Netflix is sitting on a wide range of sci-fi series, from Stranger Things to Black Mirror to The OA. It’s also tapped excellent international content, including German sci-fi Dark — one of the best series on Netflix full stop — as well as hidden gems, such as Canadian sci-fi Travelers.
Scroll down to hopefully find the best Netflix sci-fi for you, plus excellent international offerings.Netflix
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Germany’s answer to Stranger Things deliberately takes its time before stepping into completely compelling and original places. A sci-fi noir, Dark folds time travel, conspiracies and estranged families into a generation-spanning story kicked off by a child’s disappearance. If those kinds of meticulously crafted layers are what you’re after in your storytelling, settle in. All three seasons of Dark’s meditative look at time travel and its effect on human nature are waiting to hit you at full force.
From the creators of The Matrix comes another story that plays with reality. Sense8 follows eight strangers from across the world who discover they’re mentally and emotionally linked. Not only do these windows into vastly different lives teach tolerance, but the “sensates” can also tap each other’s skills when facing a sinister organization hunting them down. If you jibe with Sense8’s diverse characters, you’ll fall head over heels for this earnest and sensual sci-fi drama.
Altered Carbon (2018-2020)
Altered Carbon is set in a cyberpunk world where human consciousnesses can be transferred into different bodies. This sees investigator and ex-soldier Takeshi Kovacs transported into the body of Joel Kinnaman in season 1 and Anthony Mackie in season 2. Initially, Kovacs’ story involves solving a murder, before he goes on a quest to unravel what happened to his own lost love. Altered Carbon can be clunky at times, but its visual candy and entertainment value hoist you through the exposition and heavy-handed social commentary.
Yeah, Gong Yoo from Squid Game’s in this. What else do you need to know? This South Korean sci-fi mystery follows a crew of astronauts on a mission to an abandoned research facility on the moon. Their target: a sample of an unknown substance for unclear purposes. Betrayal, government lies and personal secrets send this addictive space journey into a tailspin.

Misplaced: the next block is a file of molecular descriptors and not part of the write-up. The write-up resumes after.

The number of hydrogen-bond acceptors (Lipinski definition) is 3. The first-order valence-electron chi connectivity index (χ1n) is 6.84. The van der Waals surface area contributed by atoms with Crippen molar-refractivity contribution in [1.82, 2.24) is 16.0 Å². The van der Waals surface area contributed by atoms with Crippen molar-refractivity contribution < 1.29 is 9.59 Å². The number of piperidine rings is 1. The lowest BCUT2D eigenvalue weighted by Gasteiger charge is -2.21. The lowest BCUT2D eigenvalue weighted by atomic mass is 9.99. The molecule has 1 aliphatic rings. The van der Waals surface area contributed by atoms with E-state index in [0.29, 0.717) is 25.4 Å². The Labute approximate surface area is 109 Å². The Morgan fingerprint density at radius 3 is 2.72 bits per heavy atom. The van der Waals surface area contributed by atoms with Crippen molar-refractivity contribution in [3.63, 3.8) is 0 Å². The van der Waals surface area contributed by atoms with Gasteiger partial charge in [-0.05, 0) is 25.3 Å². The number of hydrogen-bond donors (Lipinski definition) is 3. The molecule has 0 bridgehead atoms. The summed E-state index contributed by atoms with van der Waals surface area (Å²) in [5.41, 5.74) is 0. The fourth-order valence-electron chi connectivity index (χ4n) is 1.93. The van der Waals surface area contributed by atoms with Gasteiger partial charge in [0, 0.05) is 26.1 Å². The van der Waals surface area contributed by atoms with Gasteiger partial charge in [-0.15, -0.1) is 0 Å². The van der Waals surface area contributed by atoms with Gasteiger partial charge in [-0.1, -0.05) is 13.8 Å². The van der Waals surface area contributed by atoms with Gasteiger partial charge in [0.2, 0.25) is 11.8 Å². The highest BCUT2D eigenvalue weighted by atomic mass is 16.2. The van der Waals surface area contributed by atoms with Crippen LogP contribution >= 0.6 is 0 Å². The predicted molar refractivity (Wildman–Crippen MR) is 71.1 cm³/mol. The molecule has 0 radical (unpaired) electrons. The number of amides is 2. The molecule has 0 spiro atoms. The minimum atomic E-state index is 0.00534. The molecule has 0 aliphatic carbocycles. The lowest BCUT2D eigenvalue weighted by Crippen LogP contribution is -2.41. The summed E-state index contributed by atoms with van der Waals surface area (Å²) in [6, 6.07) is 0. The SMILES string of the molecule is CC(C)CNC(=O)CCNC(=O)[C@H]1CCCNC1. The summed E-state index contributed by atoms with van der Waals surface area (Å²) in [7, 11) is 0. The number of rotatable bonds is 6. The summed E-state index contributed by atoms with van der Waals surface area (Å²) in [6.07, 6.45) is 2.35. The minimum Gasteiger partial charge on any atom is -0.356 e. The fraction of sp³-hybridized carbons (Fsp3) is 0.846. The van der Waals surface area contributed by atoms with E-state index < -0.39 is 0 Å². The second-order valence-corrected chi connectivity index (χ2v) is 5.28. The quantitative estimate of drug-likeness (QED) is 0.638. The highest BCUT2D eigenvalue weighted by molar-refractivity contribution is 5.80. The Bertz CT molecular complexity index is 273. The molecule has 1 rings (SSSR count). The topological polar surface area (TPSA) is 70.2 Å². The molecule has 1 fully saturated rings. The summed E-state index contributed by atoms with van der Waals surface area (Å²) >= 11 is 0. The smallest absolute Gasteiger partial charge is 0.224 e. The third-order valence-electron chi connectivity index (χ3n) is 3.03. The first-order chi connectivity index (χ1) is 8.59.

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Love, Death + Robots (2019—)
This adult animated anthology series spans a range of genres, with plenty of episodes hitting the Black Mirror comparison button. Robots in a post-apocalyptic city, farmers piloting mech suits and a space mission gone wrong all pop up in the first season. While the episodes can be hit and miss (some have been criticized for their treatment of women), you’ll find plenty of thought-provoking and impressive animation.
Unfortunately this sci-fi series isn’t seeing a second season — another Netflix casualty that was killed off far too soon. Two timelines, cults and a mystery are wrapped into Archive 81’s tantalizing package. The multiple genre-straddling show stars Mamoudou Athie as Dan Turner, an archivist who takes a gig restoring a collection of damaged videotapes from the ’90s. He gets far more than he bargained for, drawn into an investigation of a mysterious cult and a young woman who may or may not be dead. A supernatural thriller with horror, noir and sci-fi seeped into its creepy atmosphere, Archive 81 has it all.
Hilary Swank is the big star at the heart of Away’s space drama. She plays Emma Green, a NASA astronaut and commander of an expedition to Mars. Things get off to a rocky start, and Emma’s international crew fill her with doubt over her ability to command. With time split between Earthbound drama and reliable entertainment above the stratosphere, Away is mostly successful in landing an all-rounded journey.